Forget the Hollywood thriller “Snakes on a Plane”, two commuters in Australia have dished up a platypus on a train.
Police said Thursday they were searching for two people spotted boarding a suburban train with the unusual piece of living luggage — a rare wild platypus swaddled in a towel.
They said they believed the elusive critter had been plucked from its natural habitat in the northern state of Queensland and appealed for its “timely surrender”.
“The concern we have got is obviously the well-being of this animal given it’s been removed from its natural environment,” Queensland police acting superintendent Scott Knowles told reporters Thursday.
Authorities were also worried about the platypus’s would-be adopters — male platypus have venomous spurs that cause excruciating pain when lodged in human flesh.
CCTV photos from Tuesday showed a man in flip-flops strolling along a train platform north of Brisbane while cradling the platypus — about the size of kitten — under his arm.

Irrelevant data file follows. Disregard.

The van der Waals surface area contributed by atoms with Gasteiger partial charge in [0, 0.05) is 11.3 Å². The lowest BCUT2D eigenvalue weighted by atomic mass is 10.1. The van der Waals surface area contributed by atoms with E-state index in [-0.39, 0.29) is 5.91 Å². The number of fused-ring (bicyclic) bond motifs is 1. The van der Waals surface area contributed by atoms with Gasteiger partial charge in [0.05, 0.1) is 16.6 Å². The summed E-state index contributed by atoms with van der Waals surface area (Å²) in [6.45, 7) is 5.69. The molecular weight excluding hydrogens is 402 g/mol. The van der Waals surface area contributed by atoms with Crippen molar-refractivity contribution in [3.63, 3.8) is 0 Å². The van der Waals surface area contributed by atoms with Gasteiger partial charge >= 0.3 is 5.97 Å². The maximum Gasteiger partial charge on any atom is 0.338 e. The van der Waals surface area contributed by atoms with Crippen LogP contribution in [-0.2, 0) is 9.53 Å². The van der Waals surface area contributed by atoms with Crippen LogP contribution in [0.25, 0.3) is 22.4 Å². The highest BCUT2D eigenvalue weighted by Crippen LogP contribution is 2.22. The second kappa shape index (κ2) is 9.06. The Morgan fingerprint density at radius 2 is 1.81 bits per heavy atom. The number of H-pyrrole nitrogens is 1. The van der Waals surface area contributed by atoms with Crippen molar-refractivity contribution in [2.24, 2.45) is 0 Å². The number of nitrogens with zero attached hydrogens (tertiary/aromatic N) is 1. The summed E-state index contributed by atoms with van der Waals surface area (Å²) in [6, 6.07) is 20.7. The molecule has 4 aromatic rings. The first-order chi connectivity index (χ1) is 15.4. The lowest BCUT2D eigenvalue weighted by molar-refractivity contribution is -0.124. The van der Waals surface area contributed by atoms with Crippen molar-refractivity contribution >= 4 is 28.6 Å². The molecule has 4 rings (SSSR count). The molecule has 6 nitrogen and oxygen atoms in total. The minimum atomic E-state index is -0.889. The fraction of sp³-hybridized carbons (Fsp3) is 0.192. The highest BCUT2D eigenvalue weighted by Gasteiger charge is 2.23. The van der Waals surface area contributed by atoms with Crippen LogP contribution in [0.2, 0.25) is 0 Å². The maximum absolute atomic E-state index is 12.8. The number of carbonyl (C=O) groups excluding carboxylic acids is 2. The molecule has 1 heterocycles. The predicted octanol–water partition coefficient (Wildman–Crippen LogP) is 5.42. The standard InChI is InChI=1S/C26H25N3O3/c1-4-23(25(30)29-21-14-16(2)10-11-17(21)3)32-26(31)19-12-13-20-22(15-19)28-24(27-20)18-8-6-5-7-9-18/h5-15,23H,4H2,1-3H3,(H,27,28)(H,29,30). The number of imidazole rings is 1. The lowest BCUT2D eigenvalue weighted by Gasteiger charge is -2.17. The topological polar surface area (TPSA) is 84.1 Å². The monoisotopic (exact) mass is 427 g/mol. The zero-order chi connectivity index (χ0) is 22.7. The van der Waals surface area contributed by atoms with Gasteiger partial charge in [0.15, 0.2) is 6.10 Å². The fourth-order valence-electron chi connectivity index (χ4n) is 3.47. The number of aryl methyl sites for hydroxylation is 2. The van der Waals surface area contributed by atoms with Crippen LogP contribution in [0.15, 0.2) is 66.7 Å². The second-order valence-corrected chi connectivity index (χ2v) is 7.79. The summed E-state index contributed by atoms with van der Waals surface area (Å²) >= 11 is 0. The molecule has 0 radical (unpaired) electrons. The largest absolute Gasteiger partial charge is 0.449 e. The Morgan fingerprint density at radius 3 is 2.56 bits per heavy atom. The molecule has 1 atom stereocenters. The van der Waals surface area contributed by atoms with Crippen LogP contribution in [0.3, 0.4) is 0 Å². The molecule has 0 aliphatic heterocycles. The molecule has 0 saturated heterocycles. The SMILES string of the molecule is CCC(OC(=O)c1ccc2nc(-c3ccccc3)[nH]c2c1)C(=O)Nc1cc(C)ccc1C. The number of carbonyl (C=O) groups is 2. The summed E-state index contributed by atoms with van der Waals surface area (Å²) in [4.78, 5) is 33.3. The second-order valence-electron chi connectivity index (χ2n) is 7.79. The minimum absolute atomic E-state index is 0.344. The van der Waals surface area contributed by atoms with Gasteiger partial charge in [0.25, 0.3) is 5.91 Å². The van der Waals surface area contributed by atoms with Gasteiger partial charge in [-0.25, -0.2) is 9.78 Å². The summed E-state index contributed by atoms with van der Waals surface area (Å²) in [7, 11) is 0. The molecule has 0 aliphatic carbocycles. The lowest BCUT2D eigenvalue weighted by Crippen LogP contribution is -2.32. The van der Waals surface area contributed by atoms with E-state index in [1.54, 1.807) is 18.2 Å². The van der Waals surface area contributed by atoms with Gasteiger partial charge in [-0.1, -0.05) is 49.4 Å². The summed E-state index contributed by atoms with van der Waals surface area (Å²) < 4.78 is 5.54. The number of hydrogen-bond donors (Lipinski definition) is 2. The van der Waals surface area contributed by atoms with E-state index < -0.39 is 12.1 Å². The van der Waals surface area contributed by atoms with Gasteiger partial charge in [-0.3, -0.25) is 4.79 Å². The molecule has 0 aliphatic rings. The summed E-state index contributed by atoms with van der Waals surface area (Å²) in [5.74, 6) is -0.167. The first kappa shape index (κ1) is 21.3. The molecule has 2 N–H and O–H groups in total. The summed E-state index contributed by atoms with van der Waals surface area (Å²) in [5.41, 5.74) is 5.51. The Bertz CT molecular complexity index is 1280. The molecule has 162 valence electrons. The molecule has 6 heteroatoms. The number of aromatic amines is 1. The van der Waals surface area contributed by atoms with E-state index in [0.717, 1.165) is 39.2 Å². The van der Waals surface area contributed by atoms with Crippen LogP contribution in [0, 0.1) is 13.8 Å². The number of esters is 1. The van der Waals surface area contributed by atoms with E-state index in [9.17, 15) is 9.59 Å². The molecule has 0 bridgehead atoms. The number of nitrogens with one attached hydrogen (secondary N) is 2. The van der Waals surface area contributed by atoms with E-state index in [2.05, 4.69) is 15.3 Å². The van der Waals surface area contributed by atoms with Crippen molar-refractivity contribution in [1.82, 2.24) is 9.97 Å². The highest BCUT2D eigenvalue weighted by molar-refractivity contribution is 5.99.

The man and his female companion then wrapped it in a towel, “patting it and showing it to fellow commuters”, police said.
Under Queensland’s conservation laws it is illegal to take “one or more” platypus from the wild, with a maximum fine of Aus$430,000 (US$288,000).
With a stubby tail like a beaver and the bill of a duck, British scientists famously thought they were being hoaxed when they saw their first platypus specimen in the late 18th century.
Platypus are native to Australia’s freshwater rivers and are part of a rare group of mammals — the monotremes — that lay eggs.
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